People now more willing to follow safe management measures: Survey
Poll also reveals many expected pandemic to end by now and are confident of how it is managed
The pandemic has gone on longer than most people anticipated, but many are more willing to follow safe management measures than a year ago, a new poll has revealed.
The survey of 1,000 people aged 16 and above noted that almost 80 per cent felt the pandemic would have ended by now.
It also found a high level of confidence in Singapore's handling of the outbreak, with 24 per cent strongly agreeing that it has the pandemic under control, while 53 per cent somewhat agreed.
The remaining 23 per cent either indicated a neutral response or disagreed with this sentiment.
But rather than being complacent, 62 per cent said they are more likely to wear their mask properly now than during the circuit breaker last year.
Similarly, 54 per cent are more likely to observe a 1m safe distance from others now than a year ago, while 34 per cent said there is no change in their likelihood of doing this.
The poll, commissioned by The Straits Times (ST) and carried out by Milieu Insight from March 25 to March 29 this year, also noted that 35 per cent said they are now more likely to see a doctor for only mild symptoms, while 44 per cent said there is no change in their likelihood of doing so.
The notion that safe management measures are excessive and should be relaxed was rejected by 39 per cent, while 24 per cent agreed.
This was in contrast to a survey conducted by ST last August, which found that 44 per cent of people were getting tired of following safety measures.
Associate Professor Hsu Li Yang, vice-dean of global health and programme leader of infectious diseases at the National University of Singapore Saw Swee Hock School of Public Health, pointed out that last August, there was no obvious end in sight for safe management measures.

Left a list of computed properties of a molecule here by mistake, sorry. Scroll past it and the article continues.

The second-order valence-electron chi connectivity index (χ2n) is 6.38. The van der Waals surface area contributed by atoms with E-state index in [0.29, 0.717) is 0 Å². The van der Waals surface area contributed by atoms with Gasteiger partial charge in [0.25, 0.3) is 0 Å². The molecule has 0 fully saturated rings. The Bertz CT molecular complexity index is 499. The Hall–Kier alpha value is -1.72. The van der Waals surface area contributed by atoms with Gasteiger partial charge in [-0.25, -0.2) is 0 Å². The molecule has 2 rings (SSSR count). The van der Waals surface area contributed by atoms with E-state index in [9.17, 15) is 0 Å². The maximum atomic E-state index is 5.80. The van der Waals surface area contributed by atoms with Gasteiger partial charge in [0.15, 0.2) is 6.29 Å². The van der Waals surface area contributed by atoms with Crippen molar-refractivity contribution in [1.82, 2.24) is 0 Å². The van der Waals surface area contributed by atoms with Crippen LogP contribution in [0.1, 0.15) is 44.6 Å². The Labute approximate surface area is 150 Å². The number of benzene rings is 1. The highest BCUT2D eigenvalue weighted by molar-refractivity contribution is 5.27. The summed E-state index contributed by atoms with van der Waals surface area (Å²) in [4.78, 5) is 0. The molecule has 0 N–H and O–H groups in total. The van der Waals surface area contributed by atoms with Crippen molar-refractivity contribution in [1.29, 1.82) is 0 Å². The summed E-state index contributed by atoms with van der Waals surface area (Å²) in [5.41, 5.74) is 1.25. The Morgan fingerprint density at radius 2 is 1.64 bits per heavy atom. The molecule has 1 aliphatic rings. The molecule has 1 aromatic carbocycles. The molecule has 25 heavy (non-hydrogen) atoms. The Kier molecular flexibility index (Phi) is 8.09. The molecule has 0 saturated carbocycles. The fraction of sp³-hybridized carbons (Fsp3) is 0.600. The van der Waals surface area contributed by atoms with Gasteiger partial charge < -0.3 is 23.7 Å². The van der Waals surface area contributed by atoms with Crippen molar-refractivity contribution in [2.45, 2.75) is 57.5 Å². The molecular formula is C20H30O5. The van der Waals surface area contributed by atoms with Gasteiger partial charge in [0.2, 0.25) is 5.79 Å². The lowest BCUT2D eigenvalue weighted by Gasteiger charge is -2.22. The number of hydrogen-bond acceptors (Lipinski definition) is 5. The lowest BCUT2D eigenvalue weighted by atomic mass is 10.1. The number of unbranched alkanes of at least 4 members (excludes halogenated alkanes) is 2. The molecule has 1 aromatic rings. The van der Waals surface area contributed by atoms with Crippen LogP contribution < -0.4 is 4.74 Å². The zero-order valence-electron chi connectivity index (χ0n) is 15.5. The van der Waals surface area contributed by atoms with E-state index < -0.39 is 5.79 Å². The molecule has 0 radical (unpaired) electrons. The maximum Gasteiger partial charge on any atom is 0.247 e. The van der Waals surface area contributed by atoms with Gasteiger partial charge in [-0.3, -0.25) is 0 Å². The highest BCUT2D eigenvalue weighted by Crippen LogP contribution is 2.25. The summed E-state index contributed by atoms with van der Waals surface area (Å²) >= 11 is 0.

But with vaccines now being rolled out, people can more clearly see that restrictions will likely be relaxed in the near future.
He added that pandemic fatigue is more likely to occur based on cultural factors, uncertainty and multiple episodes of stepping up or down of restrictions.
But since the circuit breaker, Singapore has generally not had the need to ramp up safe management measures and instead has progressively relaxed them.
Professor Josip Car, director of the Centre for Population Health Sciences at Nanyang Technological University's Lee Kong Chian School of Medicine, called the recent survey results "a big win for Singapore".
He said: "It shows that the coordinated communications around the virus and safe management measures have had a successful impact on people.
"While there have been elements of public criticism, which is expected and necessary to have in good governance, those statistics reflect the understanding and cooperation of the people towards the measures laid out."
Prof Car said it might be worth examining the concerns of the 23 per cent who did not feel Singapore has the pandemic under control.
"It also shows there are no laurels to rest on - having a pandemic 'under control' is quite different from exiting it," he said.
"I anticipate that to be the next step. People would be understandably looking towards a clear pandemic exit strategy for Singapore."
1 in 3 people here says his mental well-being has worsened: Poll
About one in three people in Singapore feels mental well-being has worsened since the circuit breaker kicked in a year ago, a survey of 1,000 people has shown.
Mental health has been under the spotlight since the pandemic started and the survey, commissioned by The Straits Times and conducted by online market research firm Milieu Insight, found that 31 per cent reported their mental well-being had "somewhat worsened".
Five per cent said it had deteriorated "much more".
In October last year, the Government convened a Covid-19 Mental Wellness Taskforce in response to the needs arising from the pandemic.
In March this year, it was announced that the task force would be transformed into an inter-agency platform to oversee mental health and well-being efforts beyond the pandemic.